Based on television replays, it appeared that they were watching about 10 yards away where they should have been searched. A rule official started timing the episode because after three minutes any ball that cannot be found is considered a defeat, which carries a penalty of one stroke and allows the player to go back and shoot his shot at that location. Has to play again from where he killed. This counts as the player’s third stroke on the hole, which is enough to make any golfer feel ill.

An increasingly upset DeChambeau asked the rules officially to Ken Tackett as the clock ticked down: “So you’re saying if we can’t find it – it’s a lost ball?”

Yes really DeChambeau began to wonder whether or not the golf rule book referred to as “accidental water” if wet conditions were formed and whether it could save him from a one-stroke penalty and return to the tee is. Tackett shook his head: no.

The time was up, and the ball was officially lost. DeChambeau climbed into a golf cart and hit another ball from the third tee. It struck almost the same spot as the previous ball, except that it bounced and appeared. But when Dechambu returned to the scene, it was clear that the whole incident shook him.

He sent a small chip, his fourth shot over the hole, flying into the green from 20 yards. From there, his pitch fell to another 15 feet hole. After two books, Dechambu had a dilemma, a double bogey.

“I know it affected him a little bit, because he didn’t play his best golf after that,” Rahm said.

Rahm was sympathetic, and diplomatic.

Looking at Frazzled, DeChambeau slammed his drive to the fourth hole, then hit the wrong way ironically from the rough – “Oh, I popped it up,” he screamed after the swing.

He began to play fairly fast and hardly shaped a few shots before hitting him, as if he had an Uber car waiting to remove him from the scene. It was a subliminal response that would be recognized by any everyday duffer – the kind of things golf players do when their brains are a mixture of exaggeration and embarrassment.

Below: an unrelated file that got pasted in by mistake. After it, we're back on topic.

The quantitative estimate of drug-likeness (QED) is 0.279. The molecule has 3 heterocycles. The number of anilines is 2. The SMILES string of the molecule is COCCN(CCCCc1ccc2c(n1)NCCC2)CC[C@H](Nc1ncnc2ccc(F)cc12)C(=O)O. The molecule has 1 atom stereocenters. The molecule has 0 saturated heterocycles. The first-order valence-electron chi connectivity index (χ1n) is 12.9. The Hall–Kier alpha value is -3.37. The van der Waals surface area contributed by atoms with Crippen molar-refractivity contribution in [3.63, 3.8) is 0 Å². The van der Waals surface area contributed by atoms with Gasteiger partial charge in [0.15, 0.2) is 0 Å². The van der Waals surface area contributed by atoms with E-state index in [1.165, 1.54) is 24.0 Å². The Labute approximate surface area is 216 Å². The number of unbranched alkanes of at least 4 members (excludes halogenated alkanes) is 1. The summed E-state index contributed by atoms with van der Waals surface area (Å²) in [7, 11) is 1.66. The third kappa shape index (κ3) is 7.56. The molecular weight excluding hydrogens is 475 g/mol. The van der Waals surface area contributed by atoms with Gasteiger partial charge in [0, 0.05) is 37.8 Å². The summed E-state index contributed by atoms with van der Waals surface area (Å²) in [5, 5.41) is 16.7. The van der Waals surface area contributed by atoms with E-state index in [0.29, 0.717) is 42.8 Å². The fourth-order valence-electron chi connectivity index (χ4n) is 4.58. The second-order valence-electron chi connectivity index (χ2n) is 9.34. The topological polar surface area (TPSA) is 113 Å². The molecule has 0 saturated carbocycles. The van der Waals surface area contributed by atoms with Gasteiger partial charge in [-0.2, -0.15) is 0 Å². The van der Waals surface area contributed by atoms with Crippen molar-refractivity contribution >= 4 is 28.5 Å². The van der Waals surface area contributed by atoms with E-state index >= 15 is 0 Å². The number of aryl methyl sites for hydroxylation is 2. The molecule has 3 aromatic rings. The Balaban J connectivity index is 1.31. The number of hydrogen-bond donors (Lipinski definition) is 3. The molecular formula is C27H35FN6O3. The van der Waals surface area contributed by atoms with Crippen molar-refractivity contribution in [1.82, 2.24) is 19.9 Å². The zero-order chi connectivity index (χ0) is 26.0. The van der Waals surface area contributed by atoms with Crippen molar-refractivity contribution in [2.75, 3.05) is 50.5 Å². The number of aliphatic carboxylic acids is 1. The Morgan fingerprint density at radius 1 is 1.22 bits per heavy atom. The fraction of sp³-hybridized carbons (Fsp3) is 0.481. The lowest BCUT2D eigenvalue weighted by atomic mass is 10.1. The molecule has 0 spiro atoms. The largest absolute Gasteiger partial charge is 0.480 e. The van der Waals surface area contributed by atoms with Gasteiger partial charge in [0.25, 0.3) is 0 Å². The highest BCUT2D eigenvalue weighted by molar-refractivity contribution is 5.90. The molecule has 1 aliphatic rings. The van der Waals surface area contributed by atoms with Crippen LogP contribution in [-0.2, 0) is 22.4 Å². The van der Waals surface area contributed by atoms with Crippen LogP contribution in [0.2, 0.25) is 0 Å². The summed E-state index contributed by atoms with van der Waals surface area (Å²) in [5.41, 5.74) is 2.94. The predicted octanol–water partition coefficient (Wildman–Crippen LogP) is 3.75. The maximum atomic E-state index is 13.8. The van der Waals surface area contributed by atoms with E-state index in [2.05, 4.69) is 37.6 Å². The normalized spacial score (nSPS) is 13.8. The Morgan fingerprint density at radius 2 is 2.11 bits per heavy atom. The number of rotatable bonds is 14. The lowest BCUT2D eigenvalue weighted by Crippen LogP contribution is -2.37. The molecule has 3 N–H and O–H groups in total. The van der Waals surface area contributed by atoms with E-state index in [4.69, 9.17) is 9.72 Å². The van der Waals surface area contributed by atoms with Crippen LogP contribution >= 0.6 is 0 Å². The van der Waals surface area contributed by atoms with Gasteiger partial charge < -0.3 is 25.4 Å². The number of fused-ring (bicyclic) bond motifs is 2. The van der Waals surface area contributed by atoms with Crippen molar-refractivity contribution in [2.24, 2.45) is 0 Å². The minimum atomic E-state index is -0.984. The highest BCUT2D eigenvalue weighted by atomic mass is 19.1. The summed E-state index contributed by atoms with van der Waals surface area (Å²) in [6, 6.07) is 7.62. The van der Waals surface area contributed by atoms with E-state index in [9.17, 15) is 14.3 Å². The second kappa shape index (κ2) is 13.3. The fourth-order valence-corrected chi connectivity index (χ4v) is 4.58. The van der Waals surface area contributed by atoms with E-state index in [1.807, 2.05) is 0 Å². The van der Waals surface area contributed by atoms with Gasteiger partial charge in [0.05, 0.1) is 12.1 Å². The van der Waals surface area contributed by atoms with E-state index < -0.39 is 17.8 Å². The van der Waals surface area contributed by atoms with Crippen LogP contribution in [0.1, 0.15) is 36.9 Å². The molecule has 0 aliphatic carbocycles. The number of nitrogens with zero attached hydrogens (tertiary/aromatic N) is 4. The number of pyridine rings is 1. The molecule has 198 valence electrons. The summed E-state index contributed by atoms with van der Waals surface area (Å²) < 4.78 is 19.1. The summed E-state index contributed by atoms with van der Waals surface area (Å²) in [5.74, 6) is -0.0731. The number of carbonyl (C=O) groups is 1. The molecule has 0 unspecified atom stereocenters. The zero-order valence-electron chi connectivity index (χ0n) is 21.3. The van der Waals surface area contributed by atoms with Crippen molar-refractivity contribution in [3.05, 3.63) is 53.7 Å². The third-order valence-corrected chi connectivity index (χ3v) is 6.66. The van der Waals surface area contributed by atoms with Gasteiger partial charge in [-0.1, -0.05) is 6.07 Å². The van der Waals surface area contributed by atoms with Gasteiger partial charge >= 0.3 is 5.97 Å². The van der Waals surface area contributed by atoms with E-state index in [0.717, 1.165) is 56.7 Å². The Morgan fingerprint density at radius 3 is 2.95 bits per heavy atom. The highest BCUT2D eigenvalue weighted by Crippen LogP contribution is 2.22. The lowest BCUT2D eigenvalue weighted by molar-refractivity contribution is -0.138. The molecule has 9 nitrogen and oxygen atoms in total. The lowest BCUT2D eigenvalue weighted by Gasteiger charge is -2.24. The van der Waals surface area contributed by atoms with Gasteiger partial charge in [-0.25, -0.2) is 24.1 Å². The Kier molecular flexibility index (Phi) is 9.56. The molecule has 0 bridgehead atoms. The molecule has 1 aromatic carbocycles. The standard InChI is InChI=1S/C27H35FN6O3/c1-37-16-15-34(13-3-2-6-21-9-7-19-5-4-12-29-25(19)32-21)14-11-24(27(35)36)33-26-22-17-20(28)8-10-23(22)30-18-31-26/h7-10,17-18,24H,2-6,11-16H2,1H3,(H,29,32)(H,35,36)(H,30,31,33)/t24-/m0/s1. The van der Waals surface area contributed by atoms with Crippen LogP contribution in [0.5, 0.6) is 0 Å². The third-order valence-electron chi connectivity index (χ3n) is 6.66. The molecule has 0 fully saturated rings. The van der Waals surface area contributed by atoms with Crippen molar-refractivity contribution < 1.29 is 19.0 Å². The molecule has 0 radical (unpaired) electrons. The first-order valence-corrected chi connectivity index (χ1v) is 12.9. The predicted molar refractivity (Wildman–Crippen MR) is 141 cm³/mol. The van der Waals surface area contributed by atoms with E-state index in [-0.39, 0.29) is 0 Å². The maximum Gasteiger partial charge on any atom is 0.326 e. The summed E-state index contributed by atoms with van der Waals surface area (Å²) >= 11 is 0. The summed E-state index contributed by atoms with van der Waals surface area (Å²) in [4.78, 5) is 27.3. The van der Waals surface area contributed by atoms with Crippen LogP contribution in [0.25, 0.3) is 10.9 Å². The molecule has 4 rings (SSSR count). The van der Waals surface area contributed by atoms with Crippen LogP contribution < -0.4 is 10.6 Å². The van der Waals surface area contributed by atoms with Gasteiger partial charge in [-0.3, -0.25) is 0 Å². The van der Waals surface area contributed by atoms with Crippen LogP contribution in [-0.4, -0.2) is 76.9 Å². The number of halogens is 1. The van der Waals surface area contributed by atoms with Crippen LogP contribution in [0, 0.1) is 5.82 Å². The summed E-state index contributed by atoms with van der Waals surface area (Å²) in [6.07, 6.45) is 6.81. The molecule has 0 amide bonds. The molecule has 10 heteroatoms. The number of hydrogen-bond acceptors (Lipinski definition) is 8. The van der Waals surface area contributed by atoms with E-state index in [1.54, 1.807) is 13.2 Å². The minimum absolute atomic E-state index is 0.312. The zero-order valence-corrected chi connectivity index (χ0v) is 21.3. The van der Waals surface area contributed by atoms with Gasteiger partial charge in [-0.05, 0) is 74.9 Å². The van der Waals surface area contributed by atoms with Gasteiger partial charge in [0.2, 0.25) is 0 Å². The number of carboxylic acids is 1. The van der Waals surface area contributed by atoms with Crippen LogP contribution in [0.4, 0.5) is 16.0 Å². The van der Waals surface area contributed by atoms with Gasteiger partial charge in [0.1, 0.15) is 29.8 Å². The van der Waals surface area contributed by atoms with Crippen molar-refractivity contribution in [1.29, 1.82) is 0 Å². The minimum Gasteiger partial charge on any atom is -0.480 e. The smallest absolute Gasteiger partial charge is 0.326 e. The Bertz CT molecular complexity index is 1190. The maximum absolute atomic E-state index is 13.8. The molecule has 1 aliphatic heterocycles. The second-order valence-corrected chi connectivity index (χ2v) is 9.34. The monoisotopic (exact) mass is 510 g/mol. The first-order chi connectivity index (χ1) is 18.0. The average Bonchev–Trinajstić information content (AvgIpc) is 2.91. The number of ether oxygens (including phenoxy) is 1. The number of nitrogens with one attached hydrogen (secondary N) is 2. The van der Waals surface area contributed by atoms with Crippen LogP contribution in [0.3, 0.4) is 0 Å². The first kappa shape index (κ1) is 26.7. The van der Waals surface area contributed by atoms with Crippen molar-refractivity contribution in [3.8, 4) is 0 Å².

Bogies developed continuously on the fourth and fifth holes. Now DeChambeau, who refused to come to the clubhouse interview area late on Friday night, was four over par for his round.

Rahm, who was part of the search party that helped DeChambeau find a ball on Thursday, which he blasted into azea bushes behind the 13th green, understood what his playing partner was doing.

“It’s unfortunate that the rules of golf didn’t allow you to find out if it’s somewhere and playing – because it had to tee again,” Rahm said. “I mean, when you have Bryson as hard to hit it as he hits it and it’s not like hooking into a soft area with too much spin, we were all convinced it was very buried and It was going to be hard to find. “

To his credit, DeChambeau bounced back. He birdied three of the next nine holes after his defeat on the third, but missed a four-foot Eagle put on the eighth hole after a superb drive and accurate approach shot. He is not out of the tournament yet, although he will take a grand rally on his final six holes to conclude the second round on Saturday to find a way to claim.

“He’s a fighter and he’s showing it,” Rahm said.

Yet, in all, this was not what DeKambo wanted to make its mark on golf’s most meaningful event.

There was one final outrage to end DeChambeau’s day: Rahm said the missing golf ball was found in the high grass near the third green minute as it was abandoned.